Furthermore, Perez also confirmed that Libra would upon launch be tied to several major world currencies but not the Chinese yuan.
Le Maire also said Europe should consider "a public digital currency" that could challenge Libra.
These actors are all needed now to process digital payments, but may no longer be necessary if the European Central Bank took over their functions, slashing transaction costs.
"I want to be absolutely clear: In these conditions, we can not authorize the development of Libra on European soil", Le Maire said.
Speaking at an OECD event on Thursday, French finance minister Bruno le Maire warned that the development of the digital currency would undermine " government sovereignty" and that it can not authorise its use. I, therefore, want to say with plenty of clarity: "in these conditions, we can not authorize the development of Libra on European soil". Perez maintained that Libra association was in constant dialogues with regulators and central banks.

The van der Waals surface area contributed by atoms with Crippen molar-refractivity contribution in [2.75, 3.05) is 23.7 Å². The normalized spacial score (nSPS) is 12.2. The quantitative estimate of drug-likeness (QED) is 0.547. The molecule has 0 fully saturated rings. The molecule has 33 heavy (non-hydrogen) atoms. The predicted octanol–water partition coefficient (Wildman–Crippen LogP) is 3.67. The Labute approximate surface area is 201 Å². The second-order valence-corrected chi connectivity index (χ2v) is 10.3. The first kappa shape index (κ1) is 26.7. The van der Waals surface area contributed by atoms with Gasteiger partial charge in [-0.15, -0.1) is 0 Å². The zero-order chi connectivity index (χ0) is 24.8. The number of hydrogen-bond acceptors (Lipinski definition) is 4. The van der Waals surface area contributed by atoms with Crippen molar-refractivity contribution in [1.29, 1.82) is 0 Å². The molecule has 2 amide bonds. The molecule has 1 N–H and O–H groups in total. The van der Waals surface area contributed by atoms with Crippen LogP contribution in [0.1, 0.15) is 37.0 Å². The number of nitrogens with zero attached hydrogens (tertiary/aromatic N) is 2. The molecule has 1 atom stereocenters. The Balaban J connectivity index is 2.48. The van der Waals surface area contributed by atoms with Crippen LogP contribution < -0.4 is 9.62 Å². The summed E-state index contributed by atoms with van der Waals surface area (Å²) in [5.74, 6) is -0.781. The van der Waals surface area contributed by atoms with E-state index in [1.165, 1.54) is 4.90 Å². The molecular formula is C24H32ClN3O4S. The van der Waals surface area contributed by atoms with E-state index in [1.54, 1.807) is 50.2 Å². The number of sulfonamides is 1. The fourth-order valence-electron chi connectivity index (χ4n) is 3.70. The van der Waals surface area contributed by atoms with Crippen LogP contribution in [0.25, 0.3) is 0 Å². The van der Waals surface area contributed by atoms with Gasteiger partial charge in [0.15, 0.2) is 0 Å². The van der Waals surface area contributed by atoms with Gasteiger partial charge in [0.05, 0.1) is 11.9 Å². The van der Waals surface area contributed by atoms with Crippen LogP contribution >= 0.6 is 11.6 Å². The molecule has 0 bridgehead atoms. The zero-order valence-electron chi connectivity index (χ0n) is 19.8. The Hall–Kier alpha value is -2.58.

While euro zone ministers seem united on a tough regulatory line on Libra, it is less clear whether they agree to set up common rules for virtual currencies.
The EU has yet to legislate on cryptocurrencies, instead leaving regulation to its member states. Exchanges and money transmitters, however, still have to comply with bloc-wide European Union anti-money-laundering regulations.
When asked whether Libra would need a licence to operate in the bloc, a spokeswoman for the EU's executive branch, the European Commission, told Reuters: "With the publicly available information on Libra, it is now not possible to say which exact EU rules would apply". However, that isn't stopping the coin's regulator, The Libra Association from applying for a payments license in Switzerland.
The EU-wide legal vacuum has paved the way for smaller states to fill it.
As previously reported by Hard Fork, Le Maire said Libra posed systemic financial risks, risks for sovereignty, and the potential for abuse of market dominance associated with Facebook's cryptocurrency.